Length: 109 minutes
Release Date: January 05, 2007
Directed by: Alfonso Cuarón
Genre: Drama / Sci-Fi / Thriller
“Children of Men” is set in a dystopian United Kingdom — the last country that has not become involved in the current world war. After an entire generation of humans has become infertile, the human race is nearly extinct. Things change when a man named Theo is tasked with transporting a woman who is inexplicably pregnant. Along the way, Theo is forced to choose between saving his own life and saving the human race.
“Children of Men” is set in 2027 in the United Kingdom. For the past 18 years, all humans have been infertile, which has left the human race on the edge of extinction. Theo Faron – a former activist and bureaucrat living in the United Kingdom – is kidnapped by a militant group known as the Fishes. When Theo arrives at their compound, he realizes that the group is led by his estranged wife, Julian. Julian asks him to forge documents and transport a refugee named Kee, the only known pregnant woman in the world. He agrees, but on their way to a safe house, Julian is killed.
At the safe house, Theo overhears the other members of the Fishes as they make plans to use Kee and the baby as political tools. He helps Kee escape during the night, and they arrive at the home of Theo’s friend Jasper. It is then decided that Kee would be smuggled aboard a ship run by the Human Project, a group dedicated to curing infertility. Before the group can make it safely to the boat, Kee is kidnapped by the Fishes, and Theo is caught in the middle of a fight between warring militant groups.
Cast and Characters
In “Children of Men,” the acting is great on all sides. Clive Owens plays the lead role of Theo, an average guy willing to risk his life for the greater good. His lack of skill and desire to help Kee make the character both believable and appealing. Two supporting characters have equally impressive performances. Chiwetel Ejiofor plays Luke, a strong, wise character who helps Theo and Kee escape. Pam Ferris plays Miriam, the midwife brought along to care for Kee. Without this character, it is clear that the group would not have made it through the journey.
There are plenty of action sequences in “Children of Men,” but unlike the typical mainstream action movie, this film displays characters that show fear and are often unable to handle all of the demands of being chased by various militant groups. Even the Department of Homeland Security becomes interested in tracking down Theo and Kee, whose child is now the most valuable thing in the world.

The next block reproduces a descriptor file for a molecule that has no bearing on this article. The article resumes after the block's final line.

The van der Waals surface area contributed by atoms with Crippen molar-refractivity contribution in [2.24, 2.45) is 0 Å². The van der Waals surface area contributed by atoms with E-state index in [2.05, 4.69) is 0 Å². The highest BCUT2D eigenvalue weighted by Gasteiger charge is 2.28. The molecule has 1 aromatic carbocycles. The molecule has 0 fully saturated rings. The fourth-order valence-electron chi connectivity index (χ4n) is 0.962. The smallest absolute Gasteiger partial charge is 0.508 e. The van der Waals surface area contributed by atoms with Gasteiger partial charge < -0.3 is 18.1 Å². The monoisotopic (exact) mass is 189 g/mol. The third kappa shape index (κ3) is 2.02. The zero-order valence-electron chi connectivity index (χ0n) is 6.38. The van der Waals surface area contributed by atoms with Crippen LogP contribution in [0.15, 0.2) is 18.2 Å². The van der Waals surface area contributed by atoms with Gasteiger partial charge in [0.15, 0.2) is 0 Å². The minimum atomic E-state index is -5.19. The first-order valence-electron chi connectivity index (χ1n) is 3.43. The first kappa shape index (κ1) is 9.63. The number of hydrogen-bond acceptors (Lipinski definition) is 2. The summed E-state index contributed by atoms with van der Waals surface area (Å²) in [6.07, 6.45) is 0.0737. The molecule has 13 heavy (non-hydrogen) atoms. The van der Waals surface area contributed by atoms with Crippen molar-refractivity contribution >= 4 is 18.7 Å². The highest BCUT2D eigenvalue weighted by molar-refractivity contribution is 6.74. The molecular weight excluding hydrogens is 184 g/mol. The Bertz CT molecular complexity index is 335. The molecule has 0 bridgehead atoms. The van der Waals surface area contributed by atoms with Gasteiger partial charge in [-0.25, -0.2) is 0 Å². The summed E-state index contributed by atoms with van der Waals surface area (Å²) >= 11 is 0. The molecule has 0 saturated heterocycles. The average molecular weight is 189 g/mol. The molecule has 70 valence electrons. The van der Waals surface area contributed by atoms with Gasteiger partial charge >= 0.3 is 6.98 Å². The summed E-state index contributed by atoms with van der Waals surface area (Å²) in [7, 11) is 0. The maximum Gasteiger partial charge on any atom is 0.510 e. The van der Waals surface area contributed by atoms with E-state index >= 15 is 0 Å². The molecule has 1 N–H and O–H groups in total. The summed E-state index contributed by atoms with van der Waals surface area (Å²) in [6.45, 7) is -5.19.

The group is chased on foot, in cars and through streets lined with fighters shooting at one another for opposite causes. Throughout the film, the characters make mistakes, and there are casualties, two elements that make the story all the more real. Julian’s death early in the journey foreshadows how few characters make it out alive. The deaths are at times so brutal that they are difficult to watch, but this element in the film reinforces the desperation of the various militant groups.
The backstory of the state of the world is actually summed up very well after the opening credits, so the film is able to focus on the present situation instead of the past. Theo watches a news story that explains that the rest of the world has been devastated by war or natural disaster, and the United Kingdom is the only country still with any sense of order. As such, refugees have been flowing through the country’s borders, resulting in the fighting between groups that are for and against immigrants. The irony of the situation is that Kee is a refugee, and she just happens to have the answer to one of the biggest problems the world is facing.
The set design is constructed to reflect the dystopian state of the United Kingdom, which compliments the compelling story the movie is telling. It is easy to forget that the scenes are constructed, especially with the fighters and partially collapsed buildings lining the streets. The filming techniques employed by director Alfonso Cuarón accentuate the set design. Cuarón favors single-camera shots throughout the film, so the audience only sees part of the action. This is a good strategy because it places all of the focus on what the characters are going through rather than on the surroundings. Easily the most poignant shot of the film is when fighters abruptly stop when they see Kee’s child. This scene indicates that the fighting will in fact stop altogether if the human race is able to continue.
“Children of Men” tells a very interesting story. The great acting and flawless set design bring the story to life and make it something the audience can believe is possible. With no obvious flaws, “Children of Men” is a must-see movie.
It’s a Giveaway! Enter Here for a Chance to Win the Transformers Trilogy on Blu-Ray!